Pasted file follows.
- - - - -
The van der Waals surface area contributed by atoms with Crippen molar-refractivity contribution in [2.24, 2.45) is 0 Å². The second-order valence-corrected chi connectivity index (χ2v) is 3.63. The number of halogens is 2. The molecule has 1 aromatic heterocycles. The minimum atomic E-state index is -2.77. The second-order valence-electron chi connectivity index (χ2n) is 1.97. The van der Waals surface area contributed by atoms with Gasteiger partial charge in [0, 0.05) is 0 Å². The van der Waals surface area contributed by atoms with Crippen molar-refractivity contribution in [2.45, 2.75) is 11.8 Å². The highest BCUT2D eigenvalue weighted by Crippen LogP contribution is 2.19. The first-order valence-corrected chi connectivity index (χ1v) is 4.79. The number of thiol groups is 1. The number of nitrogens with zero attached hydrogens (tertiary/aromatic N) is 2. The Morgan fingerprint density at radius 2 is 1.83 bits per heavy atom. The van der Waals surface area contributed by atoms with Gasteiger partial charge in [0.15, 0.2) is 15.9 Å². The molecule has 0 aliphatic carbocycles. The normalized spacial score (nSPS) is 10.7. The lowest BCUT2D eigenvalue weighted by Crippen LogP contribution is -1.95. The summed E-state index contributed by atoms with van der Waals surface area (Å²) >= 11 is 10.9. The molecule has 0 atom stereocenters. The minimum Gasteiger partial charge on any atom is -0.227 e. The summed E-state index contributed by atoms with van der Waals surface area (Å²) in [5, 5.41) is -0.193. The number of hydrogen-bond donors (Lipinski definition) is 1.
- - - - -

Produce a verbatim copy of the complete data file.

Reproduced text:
The van der Waals surface area contributed by atoms with Crippen molar-refractivity contribution in [2.24, 2.45) is 0 Å². The second-order valence-corrected chi connectivity index (χ2v) is 3.63. The number of halogens is 2. The molecule has 1 aromatic heterocycles. The minimum atomic E-state index is -2.77. The second-order valence-electron chi connectivity index (χ2n) is 1.97. The van der Waals surface area contributed by atoms with Gasteiger partial charge in [0, 0.05) is 0 Å². The van der Waals surface area contributed by atoms with Crippen molar-refractivity contribution in [2.45, 2.75) is 11.8 Å². The highest BCUT2D eigenvalue weighted by Crippen LogP contribution is 2.19. The first-order valence-corrected chi connectivity index (χ1v) is 4.79. The number of thiol groups is 1. The number of nitrogens with zero attached hydrogens (tertiary/aromatic N) is 2. The Morgan fingerprint density at radius 2 is 1.83 bits per heavy atom. The van der Waals surface area contributed by atoms with Gasteiger partial charge in [0.15, 0.2) is 15.9 Å². The molecule has 0 aliphatic carbocycles. The normalized spacial score (nSPS) is 10.7. The lowest BCUT2D eigenvalue weighted by Crippen LogP contribution is -1.95. The summed E-state index contributed by atoms with van der Waals surface area (Å²) >= 11 is 10.9. The molecule has 0 atom stereocenters. The minimum Gasteiger partial charge on any atom is -0.227 e. The summed E-state index contributed by atoms with van der Waals surface area (Å²) in [5, 5.41) is -0.193. The number of hydrogen-bond donors (Lipinski definition) is 1.